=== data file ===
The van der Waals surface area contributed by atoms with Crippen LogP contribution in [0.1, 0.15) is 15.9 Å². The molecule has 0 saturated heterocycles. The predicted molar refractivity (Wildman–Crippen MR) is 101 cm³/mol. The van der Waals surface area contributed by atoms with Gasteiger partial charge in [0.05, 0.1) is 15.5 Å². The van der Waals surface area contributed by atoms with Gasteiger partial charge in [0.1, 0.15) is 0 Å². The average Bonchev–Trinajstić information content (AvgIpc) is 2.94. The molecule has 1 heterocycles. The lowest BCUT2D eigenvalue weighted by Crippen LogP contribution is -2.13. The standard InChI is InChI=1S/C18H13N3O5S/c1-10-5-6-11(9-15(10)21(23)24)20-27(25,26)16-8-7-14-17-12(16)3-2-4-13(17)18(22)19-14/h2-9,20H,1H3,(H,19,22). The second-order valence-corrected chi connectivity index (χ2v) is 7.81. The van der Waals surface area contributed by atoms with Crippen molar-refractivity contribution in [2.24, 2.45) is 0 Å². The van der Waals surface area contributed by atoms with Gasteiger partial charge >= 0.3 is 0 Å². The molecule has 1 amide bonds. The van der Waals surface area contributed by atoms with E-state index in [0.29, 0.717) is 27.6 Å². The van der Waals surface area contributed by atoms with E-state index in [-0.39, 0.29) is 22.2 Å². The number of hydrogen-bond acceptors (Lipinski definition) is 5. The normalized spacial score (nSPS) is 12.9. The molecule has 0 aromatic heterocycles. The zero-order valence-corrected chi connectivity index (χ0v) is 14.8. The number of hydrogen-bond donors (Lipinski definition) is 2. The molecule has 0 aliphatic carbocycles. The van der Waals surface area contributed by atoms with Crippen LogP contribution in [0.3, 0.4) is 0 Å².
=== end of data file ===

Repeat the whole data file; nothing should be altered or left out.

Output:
The van der Waals surface area contributed by atoms with Crippen LogP contribution in [0.1, 0.15) is 15.9 Å². The molecule has 0 saturated heterocycles. The predicted molar refractivity (Wildman–Crippen MR) is 101 cm³/mol. The van der Waals surface area contributed by atoms with Gasteiger partial charge in [0.05, 0.1) is 15.5 Å². The van der Waals surface area contributed by atoms with Gasteiger partial charge in [0.1, 0.15) is 0 Å². The average Bonchev–Trinajstić information content (AvgIpc) is 2.94. The molecule has 1 heterocycles. The lowest BCUT2D eigenvalue weighted by Crippen LogP contribution is -2.13. The standard InChI is InChI=1S/C18H13N3O5S/c1-10-5-6-11(9-15(10)21(23)24)20-27(25,26)16-8-7-14-17-12(16)3-2-4-13(17)18(22)19-14/h2-9,20H,1H3,(H,19,22). The second-order valence-corrected chi connectivity index (χ2v) is 7.81. The van der Waals surface area contributed by atoms with Crippen molar-refractivity contribution in [2.24, 2.45) is 0 Å². The van der Waals surface area contributed by atoms with Gasteiger partial charge >= 0.3 is 0 Å². The molecule has 1 amide bonds. The van der Waals surface area contributed by atoms with E-state index in [0.29, 0.717) is 27.6 Å². The van der Waals surface area contributed by atoms with E-state index in [-0.39, 0.29) is 22.2 Å². The number of hydrogen-bond acceptors (Lipinski definition) is 5. The normalized spacial score (nSPS) is 12.9. The molecule has 0 aromatic heterocycles. The zero-order valence-corrected chi connectivity index (χ0v) is 14.8. The number of hydrogen-bond donors (Lipinski definition) is 2. The molecule has 0 aliphatic carbocycles. The van der Waals surface area contributed by atoms with Crippen LogP contribution in [0.3, 0.4) is 0 Å².